Newscasters everywhere began to ask people to not call each other, but rather to text, update a Facebook status or even Tweet their loved ones to let them know they were OK. Law enforcement also embraced social media, asking for people to send any and all images they had from the finish line via text, Facebook and Tweet as a way to gather evidence.

Within a few hours Twitter began to fill with nods to random acts of kindness. Bostonians were offering meals to runners and opening their homes to strangers, and humanity was shown through posts using the #bostonhelp hashtag. Restaurants offered free meals and hotels offered free stays—Brooklyn Academy of Music displayed their love for Boston, projecting a Martin Luther King quote, “Darkness cannot drive out darkness, only light can do that,” on the side of a campus building.

Looking for a place to crash? Hungry? #bostonhelp is a great resource.

This support continued well into Tuesday when the Chicago Tribune posted an advertisement bringing the two cities together; various states also showed their support by creating banners and images to convey a united front of love and support for the Boston community.

Even the longstanding rivalry between the Red Sox and the Yankees ceased to exist when the Yankees announced via Twitter that they had put up a sign on their stadium stating, “United We Stand,” with the Yankees and Red Sox emblem on either side. They continued to honor Boston on Tuesday night with a moment of silence, and by playing Neil Diamond’s “Sweet Caroline” at the end of the third, a treasured tradition at Fenway Park.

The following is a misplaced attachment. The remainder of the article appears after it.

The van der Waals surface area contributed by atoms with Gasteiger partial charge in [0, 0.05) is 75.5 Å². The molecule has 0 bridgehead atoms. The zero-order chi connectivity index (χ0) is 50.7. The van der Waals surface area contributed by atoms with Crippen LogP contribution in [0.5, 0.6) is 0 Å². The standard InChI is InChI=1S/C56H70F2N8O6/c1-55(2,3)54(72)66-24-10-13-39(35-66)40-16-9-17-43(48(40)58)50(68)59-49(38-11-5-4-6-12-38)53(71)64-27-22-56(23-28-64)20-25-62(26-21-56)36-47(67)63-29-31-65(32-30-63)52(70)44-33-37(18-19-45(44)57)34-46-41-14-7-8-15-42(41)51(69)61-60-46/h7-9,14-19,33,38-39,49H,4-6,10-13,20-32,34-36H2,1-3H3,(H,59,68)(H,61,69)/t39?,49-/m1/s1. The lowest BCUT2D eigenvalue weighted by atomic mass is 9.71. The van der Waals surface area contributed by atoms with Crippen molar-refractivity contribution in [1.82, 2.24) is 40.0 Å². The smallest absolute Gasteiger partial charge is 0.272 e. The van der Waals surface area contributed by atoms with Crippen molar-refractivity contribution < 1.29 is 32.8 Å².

While the whole story is still unknown, and many of the details are still developing, the message is clear—social media connects us all. Twitter was a shining star in light of Monday’s horrific events, and three hashtags were able to provide information and support to a city and country in need.

Contributed by Erika Bush

 

 

All of us at Nancy Marshall Communications are profoundly saddened by tragedy that took place on Monday. Our hearts go out to the families of those whose lives were lost, as well as those whose bodies were maimed and injured. We are in awe of the way city officials, residents and visitors came together to support one another, especially emergency and medical personnel. As much as an event like this is unimaginably horrible, it also brings out the best of our collective humanity in its aftermath. May this kind of senseless violence and tragedy never happen again.